Sunday, September 09, 2007

New Language Adoption

I have some thoughts on language adoption as I've done some preliminary work learning Scala, and having learned a bit of Ruby, and a lot of .NET, all in the past 6 months. I'm going to focus here on Scala and Ruby.

One unfortunate problem with adopting a new language is the lack of quality libraries, or the total absence of libraries, and another is the lack of IDE support, especially refactoring.

  • Libraries

Its probably the case that many languages suffer for a long time, and never make it because they are lacking libraries. Ruby seems to have gotten over it somehow, despite starting from scratch. It took 10-15 years for it to catch on however. Clearly starting from scratch was Hard. If a language can make it from scratch, you know its special. (I should look into JRuby because I wonder if that somehow gets Ruby access to Java code. I don't think thats the case, I think its just compiling Ruby into class files to run on the JVM)

Scala gets over this problem by having full access to all Java libraries. However, I suspect that in doing so you have to sacrifice some potentially high quality features. For example Scala code is allowed to call Java constructors and as I've mentioned a few times now - theres something fundamentally flawed about construction in general. DIF's exist simply to solve that deficiency in the Java, but in the end, the language is still flawed. Does that mean the flaw carries over into Scala? I suspect at least somewhat. I'm going to continue researching this.

Either choice, from scratch, or library inheritance poses its issues. I'm not sure which way I'm leaning at this point.

  • IDE Support
Both languages suffered from lack of IDE support. Both had to take the start from scratch approach on this issue. I downloaded the Eclipse plugin for Scala, and its pretty minimal. No refactoring support, and many other features are missing. I remember doing the same for Ruby when I was applying to Thoughtworks.

This leads to to an obvious question: Is it possible to avoid this approach? That is, is it possible to create a new language that leverages existing IDE support? I suspect that it is, but I'm certain some research needs to be done on it.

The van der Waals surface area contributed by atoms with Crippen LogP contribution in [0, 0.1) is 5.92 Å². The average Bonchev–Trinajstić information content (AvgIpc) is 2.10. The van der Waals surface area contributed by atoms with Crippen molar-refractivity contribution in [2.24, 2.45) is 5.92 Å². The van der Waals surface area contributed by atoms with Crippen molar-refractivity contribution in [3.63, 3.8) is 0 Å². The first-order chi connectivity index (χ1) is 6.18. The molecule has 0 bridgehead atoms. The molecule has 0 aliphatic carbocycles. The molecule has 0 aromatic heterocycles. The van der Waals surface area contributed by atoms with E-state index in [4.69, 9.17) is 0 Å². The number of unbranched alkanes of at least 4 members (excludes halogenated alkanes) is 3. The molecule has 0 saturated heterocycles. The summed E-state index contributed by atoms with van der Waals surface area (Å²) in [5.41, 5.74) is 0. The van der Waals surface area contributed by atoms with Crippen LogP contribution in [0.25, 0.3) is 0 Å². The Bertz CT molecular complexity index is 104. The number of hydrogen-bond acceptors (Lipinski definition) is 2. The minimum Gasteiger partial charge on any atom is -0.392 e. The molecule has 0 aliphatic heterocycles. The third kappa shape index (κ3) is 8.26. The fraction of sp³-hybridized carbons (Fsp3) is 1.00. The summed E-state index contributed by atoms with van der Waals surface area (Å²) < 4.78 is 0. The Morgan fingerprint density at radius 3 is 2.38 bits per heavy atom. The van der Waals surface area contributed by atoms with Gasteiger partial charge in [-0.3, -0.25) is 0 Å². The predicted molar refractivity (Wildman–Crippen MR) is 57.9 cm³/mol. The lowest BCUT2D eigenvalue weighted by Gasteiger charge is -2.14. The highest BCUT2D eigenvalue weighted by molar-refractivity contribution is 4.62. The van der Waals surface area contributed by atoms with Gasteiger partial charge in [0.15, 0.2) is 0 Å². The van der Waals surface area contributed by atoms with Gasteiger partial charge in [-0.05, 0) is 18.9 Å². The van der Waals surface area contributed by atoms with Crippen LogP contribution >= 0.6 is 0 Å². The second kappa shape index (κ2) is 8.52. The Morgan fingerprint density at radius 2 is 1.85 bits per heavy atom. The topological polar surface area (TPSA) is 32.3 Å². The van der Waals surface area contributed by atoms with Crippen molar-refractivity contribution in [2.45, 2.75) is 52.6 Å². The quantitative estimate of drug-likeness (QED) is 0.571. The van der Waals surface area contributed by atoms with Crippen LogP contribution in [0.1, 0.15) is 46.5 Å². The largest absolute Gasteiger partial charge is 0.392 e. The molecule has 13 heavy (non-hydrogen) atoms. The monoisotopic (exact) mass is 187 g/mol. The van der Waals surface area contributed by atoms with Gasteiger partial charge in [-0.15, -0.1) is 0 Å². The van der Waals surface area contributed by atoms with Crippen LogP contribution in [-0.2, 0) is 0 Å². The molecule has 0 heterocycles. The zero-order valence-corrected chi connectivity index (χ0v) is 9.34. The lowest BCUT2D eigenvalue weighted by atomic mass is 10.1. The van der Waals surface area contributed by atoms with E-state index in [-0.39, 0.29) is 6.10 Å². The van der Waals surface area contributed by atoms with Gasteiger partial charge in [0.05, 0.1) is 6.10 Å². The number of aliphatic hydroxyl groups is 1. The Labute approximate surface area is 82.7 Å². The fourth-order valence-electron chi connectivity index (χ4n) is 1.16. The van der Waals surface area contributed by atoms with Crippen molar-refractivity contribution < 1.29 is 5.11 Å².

IDE's are essentially compiler based. And Eclipse in particular is completely pluggable. What if you could plug in the compiler? It it possible to write refactorings generic enough that given the correct compiler, the refactoring could work across any language? Possible I assume, but difficult. Many Eclipse Java refactorings for example, simply print out Java code and then have the compiler recompile. These refactorings certainly would not work on other languages.

It might not be possible at all, but its certainly worth looking into. Until then early adopters will have to suffer though lack of support, until someone (quite likely them) builds that support. Language adoption will continue to take some time.

Wouldn't it be nice if anyone (well, anyone that can write a compiler) could create their own language and have it automatically fully integrated into an IDE with full refactoring support and all the other features? Then all we'd need is support in the IDE to easily create new languages and compilers. Then we'd be looking at thousands of languages that we could possibly adopt. Domain specific languages would be so much easier to create. So many possibilities I should really just stop talking.

1 comment:

  1. Yes, JRuby does give you access to Java code. It's the #1 appeal to JRuby at the moment-- the ability to write software composed of a some Java libraries, maybe a Ruby library, and some clean small Ruby code to paste it together.

    Currently it's about 10x slower than Ruby for software I've written, but they say some day that'll change. Ont the plus side it was real easy for me to try JRuby, just an apt-get install under ubuntu and BAM I was running my ruby code.